The Los Angeles Unified School District's application for the newest round of Race to the Top grants appeared to be dead in the water after the teachers union refused to sign on to the request, the Lost Angeles Times reports. The debacle could end up costing the cash-strapped district in the neighborhood of $40 million — such an amount that the district has decided to submit an application even without the required support from the union.
Although $40 million isn't a large number relative to the district's multi-billion dollar annual budget, failure to compete for the money will cost not only jobs, but also educational services that would have greatly benefited LAUSD's struggling schools. John Deasy, the district's Superintendent of Schools, expressed his disappointment at the union's decision, saying that it will ultimately be the students who pay the price for the union's decision to withhold their support.
Deasy decided to forge ahead with the application even without the union's sign-off. The grant rules set out by the U.S. Department of Education require that local teachers unions indicate they accept the conditions that come along with the money, but LAUSD decided to take a chance anyway:
""I have instructed staff to submit an application with all required signatures except that of the teachers union," said L.A. schools Supt. John Deasy in a statement Thursday. "I want to make the case that here in Los Angeles, after months of trying repeatedly to form a partnership for youth and faculty on this issue our students should not be penalized due to the absence of a [union] signature," said Deasy."
The deadline for the application submission was initially set for October 30th, but the devastation caused by Hurricane Sandy earlier this week pushed it back. Still, according to Deasy, the new-found grace period isn't likely to have an impact on the district's application. In his words, the last conversation with union heads made it clear that they were not going to budge.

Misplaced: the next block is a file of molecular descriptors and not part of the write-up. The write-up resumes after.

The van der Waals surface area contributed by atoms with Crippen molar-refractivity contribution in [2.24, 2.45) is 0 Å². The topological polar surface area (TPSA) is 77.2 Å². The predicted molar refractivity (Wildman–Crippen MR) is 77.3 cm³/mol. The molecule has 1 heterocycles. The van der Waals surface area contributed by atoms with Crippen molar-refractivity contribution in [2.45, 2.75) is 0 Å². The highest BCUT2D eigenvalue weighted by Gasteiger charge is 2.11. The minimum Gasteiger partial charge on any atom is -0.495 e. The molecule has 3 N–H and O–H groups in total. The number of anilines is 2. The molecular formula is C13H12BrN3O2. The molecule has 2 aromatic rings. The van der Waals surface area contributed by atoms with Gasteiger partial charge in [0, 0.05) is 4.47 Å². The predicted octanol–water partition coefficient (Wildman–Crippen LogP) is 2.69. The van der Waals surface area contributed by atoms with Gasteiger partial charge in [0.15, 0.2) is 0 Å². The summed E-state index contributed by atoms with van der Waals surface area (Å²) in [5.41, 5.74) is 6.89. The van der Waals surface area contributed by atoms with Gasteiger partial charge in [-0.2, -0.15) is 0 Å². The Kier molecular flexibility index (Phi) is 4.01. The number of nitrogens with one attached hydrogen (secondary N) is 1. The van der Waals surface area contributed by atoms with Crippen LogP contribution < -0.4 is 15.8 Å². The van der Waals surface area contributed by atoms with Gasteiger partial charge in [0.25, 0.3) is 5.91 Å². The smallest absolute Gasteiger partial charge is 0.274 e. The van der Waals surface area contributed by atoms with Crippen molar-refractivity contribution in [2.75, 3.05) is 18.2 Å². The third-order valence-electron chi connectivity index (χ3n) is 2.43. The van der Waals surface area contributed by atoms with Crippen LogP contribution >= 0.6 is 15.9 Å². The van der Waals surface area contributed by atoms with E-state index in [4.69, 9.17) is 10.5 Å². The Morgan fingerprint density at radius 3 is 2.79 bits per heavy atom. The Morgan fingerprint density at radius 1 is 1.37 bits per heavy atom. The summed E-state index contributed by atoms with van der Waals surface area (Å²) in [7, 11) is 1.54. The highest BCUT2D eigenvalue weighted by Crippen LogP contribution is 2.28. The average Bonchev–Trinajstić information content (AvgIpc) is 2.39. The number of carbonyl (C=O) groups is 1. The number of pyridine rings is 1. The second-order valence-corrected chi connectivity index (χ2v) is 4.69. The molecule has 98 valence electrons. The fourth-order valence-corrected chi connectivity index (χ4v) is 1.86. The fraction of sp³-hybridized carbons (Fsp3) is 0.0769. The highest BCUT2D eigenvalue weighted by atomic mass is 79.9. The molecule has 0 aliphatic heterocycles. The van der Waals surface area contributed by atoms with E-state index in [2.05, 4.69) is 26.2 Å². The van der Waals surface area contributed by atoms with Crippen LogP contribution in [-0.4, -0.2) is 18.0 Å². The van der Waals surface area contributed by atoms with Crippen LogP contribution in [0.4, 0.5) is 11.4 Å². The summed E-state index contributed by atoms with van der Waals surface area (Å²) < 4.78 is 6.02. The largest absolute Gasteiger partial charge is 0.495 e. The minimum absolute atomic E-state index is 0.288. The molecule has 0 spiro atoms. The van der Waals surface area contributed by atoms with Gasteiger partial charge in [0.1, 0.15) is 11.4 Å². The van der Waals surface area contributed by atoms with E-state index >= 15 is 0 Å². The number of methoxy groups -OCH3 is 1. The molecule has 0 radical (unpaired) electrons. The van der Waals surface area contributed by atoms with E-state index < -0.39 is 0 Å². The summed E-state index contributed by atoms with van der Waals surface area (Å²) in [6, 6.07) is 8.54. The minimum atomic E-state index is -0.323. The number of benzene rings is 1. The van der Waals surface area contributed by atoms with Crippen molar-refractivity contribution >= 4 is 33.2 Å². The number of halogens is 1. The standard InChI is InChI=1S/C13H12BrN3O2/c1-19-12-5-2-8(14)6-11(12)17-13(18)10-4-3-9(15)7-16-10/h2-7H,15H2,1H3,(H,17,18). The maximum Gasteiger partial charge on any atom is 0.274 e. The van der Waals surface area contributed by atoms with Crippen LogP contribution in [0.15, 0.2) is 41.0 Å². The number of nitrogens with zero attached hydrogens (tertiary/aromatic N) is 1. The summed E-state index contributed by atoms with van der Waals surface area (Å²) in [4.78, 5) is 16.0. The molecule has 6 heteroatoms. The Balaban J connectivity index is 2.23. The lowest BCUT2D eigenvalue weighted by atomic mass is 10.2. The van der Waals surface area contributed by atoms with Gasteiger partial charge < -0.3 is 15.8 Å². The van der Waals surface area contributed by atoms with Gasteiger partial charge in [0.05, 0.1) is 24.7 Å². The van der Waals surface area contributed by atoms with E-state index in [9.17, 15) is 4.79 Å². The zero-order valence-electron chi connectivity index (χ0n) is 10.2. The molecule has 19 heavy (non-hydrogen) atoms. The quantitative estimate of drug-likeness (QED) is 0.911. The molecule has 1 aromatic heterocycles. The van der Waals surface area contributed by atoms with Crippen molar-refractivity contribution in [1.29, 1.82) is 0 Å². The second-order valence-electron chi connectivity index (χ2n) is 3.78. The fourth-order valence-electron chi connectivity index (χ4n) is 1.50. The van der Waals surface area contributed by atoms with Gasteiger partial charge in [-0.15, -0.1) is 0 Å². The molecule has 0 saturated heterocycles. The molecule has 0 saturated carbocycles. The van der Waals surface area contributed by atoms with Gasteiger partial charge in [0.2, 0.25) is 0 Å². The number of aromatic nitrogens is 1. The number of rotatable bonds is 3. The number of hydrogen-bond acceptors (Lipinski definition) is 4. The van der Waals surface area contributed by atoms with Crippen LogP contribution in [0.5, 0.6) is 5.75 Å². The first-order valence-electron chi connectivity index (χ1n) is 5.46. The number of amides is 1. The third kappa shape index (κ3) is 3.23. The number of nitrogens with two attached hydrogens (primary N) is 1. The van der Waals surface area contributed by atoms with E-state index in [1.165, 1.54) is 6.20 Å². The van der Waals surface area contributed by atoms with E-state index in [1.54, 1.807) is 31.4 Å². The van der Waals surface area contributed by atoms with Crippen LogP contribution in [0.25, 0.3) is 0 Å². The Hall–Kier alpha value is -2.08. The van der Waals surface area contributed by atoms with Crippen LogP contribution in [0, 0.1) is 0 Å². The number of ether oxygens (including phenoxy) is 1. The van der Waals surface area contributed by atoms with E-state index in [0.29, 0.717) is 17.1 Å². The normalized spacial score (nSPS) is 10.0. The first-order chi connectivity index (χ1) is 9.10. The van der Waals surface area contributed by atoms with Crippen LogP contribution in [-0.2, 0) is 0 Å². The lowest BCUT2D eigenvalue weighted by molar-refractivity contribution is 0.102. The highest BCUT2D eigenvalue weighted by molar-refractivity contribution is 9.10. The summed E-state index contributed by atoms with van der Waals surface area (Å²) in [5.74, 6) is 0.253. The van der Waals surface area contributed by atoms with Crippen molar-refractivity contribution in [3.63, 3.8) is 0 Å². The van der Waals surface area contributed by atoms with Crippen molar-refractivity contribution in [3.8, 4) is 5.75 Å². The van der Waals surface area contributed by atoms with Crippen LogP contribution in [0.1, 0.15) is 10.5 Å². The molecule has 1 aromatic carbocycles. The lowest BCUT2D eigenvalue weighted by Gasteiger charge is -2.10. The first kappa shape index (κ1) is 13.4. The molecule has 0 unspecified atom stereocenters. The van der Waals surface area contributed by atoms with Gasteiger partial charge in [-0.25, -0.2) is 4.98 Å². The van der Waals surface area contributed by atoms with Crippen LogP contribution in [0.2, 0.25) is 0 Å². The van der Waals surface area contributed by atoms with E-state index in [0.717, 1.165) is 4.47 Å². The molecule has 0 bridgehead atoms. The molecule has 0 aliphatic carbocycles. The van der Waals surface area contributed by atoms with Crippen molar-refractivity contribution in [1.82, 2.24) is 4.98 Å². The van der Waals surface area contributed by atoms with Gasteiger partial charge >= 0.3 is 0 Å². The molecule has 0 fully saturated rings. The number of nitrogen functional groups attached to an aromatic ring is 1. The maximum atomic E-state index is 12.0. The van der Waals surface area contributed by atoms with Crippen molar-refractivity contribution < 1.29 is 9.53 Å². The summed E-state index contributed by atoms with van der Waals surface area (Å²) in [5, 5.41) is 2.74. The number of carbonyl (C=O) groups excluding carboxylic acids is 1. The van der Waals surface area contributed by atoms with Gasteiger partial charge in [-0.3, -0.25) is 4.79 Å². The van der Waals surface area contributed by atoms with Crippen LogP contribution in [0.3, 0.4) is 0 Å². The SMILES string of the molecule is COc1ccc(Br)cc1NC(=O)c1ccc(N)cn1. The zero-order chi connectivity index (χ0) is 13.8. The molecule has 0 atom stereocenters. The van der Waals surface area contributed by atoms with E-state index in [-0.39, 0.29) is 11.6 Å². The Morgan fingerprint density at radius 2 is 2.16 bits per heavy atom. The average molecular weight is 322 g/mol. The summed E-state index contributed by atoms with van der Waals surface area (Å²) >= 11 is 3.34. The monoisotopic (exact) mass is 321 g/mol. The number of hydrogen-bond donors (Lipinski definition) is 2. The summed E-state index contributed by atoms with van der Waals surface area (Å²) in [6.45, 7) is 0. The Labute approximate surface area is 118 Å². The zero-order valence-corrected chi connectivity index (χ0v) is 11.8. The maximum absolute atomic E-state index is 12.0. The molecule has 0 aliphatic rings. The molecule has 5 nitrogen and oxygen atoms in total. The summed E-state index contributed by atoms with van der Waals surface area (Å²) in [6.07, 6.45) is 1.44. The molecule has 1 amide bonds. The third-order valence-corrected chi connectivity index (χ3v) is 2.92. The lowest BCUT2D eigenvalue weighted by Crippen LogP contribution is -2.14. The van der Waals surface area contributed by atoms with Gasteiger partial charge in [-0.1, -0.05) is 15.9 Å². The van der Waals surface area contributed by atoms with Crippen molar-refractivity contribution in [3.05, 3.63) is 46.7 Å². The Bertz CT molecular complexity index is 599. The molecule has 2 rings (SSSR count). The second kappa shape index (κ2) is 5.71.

In the end the main sticking point was financial, said Warren Fletcher, president of United Teachers Los Angeles. He noted that similar grants to states have committed officials to efforts that cost more than the grants provided. He said the district's $43.3-million proposal seemed headed in the same direction. The end result, he said, could have been future cutbacks in classroom teachers and services to students.
In the end, the risk/reward calculations just didn't make sense.
Not so, insists Deasy. The money would go not to support new initiatives, but to underfunded projects already underway with any shortfall easily made up through private donations or other grants. It is unlikely that the district would have ended up a loser in the long run.
L.A. Unified's 150-page application focused in the first year on helping 25,000 students in 35 low-performing middle and high schools. Six of 10 ninth-graders fail to earn enough credits to advance to 10th grade, marking a "critical tipping point" for them, the application said. The district proposed personalized learning plans aided by digital tablets, summer school, learning projects linked to careers, anti-dropout counseling and other services.
This is the first time the U.S. Department of Education is opening up the Race to the Top applications to individual districts. Previously, only states could apply for the grant program.